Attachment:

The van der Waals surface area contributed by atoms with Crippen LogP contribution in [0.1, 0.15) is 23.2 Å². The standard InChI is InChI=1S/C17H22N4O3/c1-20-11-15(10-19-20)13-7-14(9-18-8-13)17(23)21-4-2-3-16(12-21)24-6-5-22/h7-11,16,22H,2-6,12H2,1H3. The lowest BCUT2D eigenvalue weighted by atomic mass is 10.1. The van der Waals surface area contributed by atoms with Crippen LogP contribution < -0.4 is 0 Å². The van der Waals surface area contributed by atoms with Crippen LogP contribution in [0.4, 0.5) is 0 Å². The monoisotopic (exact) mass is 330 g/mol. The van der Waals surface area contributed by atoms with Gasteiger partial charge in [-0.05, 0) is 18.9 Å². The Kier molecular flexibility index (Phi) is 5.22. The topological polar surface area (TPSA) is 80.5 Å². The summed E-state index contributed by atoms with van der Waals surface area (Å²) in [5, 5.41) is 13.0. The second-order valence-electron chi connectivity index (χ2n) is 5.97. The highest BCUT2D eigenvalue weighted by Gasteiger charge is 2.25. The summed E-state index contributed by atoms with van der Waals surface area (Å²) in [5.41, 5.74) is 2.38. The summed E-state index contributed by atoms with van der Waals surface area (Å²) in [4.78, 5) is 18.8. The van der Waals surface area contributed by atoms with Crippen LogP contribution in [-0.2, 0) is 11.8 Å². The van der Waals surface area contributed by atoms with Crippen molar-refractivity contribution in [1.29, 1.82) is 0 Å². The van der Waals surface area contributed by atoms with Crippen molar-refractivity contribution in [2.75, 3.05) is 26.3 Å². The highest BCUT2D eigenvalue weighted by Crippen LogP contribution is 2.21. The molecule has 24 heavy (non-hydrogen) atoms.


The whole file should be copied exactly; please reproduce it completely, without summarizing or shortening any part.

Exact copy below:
The van der Waals surface area contributed by atoms with Crippen LogP contribution in [0.1, 0.15) is 23.2 Å². The standard InChI is InChI=1S/C17H22N4O3/c1-20-11-15(10-19-20)13-7-14(9-18-8-13)17(23)21-4-2-3-16(12-21)24-6-5-22/h7-11,16,22H,2-6,12H2,1H3. The lowest BCUT2D eigenvalue weighted by atomic mass is 10.1. The van der Waals surface area contributed by atoms with Crippen LogP contribution < -0.4 is 0 Å². The van der Waals surface area contributed by atoms with Crippen LogP contribution in [0.4, 0.5) is 0 Å². The monoisotopic (exact) mass is 330 g/mol. The van der Waals surface area contributed by atoms with Gasteiger partial charge in [-0.05, 0) is 18.9 Å². The Kier molecular flexibility index (Phi) is 5.22. The topological polar surface area (TPSA) is 80.5 Å². The summed E-state index contributed by atoms with van der Waals surface area (Å²) in [5, 5.41) is 13.0. The second-order valence-electron chi connectivity index (χ2n) is 5.97. The highest BCUT2D eigenvalue weighted by Gasteiger charge is 2.25. The summed E-state index contributed by atoms with van der Waals surface area (Å²) in [5.41, 5.74) is 2.38. The summed E-state index contributed by atoms with van der Waals surface area (Å²) in [4.78, 5) is 18.8. The van der Waals surface area contributed by atoms with Crippen LogP contribution in [-0.2, 0) is 11.8 Å². The van der Waals surface area contributed by atoms with Crippen molar-refractivity contribution in [1.29, 1.82) is 0 Å². The van der Waals surface area contributed by atoms with Crippen molar-refractivity contribution in [2.75, 3.05) is 26.3 Å². The highest BCUT2D eigenvalue weighted by Crippen LogP contribution is 2.21. The molecule has 24 heavy (non-hydrogen) atoms.